Adar, an Assyrian deity, the god of the thunderbolt and storm-cloud, was called " the Sun of the South," and was also the deity of physical power, corresponding to the Greek Hercules. He was frequently also called Bar and Ninip.
In the Persian religion, Adar is the breath of the holy fire, also the spirit which animates it. Of the holy fire there are many kinds:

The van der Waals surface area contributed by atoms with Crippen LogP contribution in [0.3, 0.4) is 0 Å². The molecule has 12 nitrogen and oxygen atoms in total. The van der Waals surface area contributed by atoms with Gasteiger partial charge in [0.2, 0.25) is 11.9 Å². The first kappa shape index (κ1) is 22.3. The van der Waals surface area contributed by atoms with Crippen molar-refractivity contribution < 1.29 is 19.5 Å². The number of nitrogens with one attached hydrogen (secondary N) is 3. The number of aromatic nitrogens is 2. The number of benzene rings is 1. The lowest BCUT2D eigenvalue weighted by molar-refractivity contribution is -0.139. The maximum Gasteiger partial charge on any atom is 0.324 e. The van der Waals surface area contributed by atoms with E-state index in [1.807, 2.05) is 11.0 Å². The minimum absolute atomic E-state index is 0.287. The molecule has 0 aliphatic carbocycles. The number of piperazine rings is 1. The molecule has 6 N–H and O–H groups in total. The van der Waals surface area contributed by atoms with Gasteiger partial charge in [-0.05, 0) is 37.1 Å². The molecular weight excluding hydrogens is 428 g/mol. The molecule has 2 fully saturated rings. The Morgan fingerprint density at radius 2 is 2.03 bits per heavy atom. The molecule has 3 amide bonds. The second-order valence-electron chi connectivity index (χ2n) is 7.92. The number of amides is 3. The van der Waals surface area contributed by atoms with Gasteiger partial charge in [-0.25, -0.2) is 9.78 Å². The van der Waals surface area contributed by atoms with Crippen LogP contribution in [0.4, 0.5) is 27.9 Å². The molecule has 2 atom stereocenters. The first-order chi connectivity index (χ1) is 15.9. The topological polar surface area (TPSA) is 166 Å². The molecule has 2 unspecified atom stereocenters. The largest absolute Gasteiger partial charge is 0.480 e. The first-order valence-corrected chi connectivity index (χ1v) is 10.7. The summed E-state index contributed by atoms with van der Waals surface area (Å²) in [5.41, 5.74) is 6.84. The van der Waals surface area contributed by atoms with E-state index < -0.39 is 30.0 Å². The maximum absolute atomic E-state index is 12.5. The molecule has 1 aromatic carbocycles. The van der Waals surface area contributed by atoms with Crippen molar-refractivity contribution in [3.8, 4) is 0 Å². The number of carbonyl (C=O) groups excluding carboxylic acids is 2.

(1) Berezeseny, fire in the earth, proved by the burning naphtha springs; a purified form was worshipped in three different holy places of Persia; (2) Wefreitn, fire in living beings: (animal. heat ), (3) Qruzesht, the fire in plants; (4) Wazesht, the fire in the clouds ( lightning); (5) Spenesht, the fire in houses, kitchens, etc.; (6) Ormuzd, the pure fire burning on the altars, whose highest potency was the Brahma fire; (7) Ferobun, worshipped under Jemshid; (8) Gochasp, adored under Chosroes; and (9) Burzin Matun, worshipped under Zerdusht. To touch the holy fire with the hand was forbidden, and was punishable by death, even though a priest became guilty of it, SEE FIRE.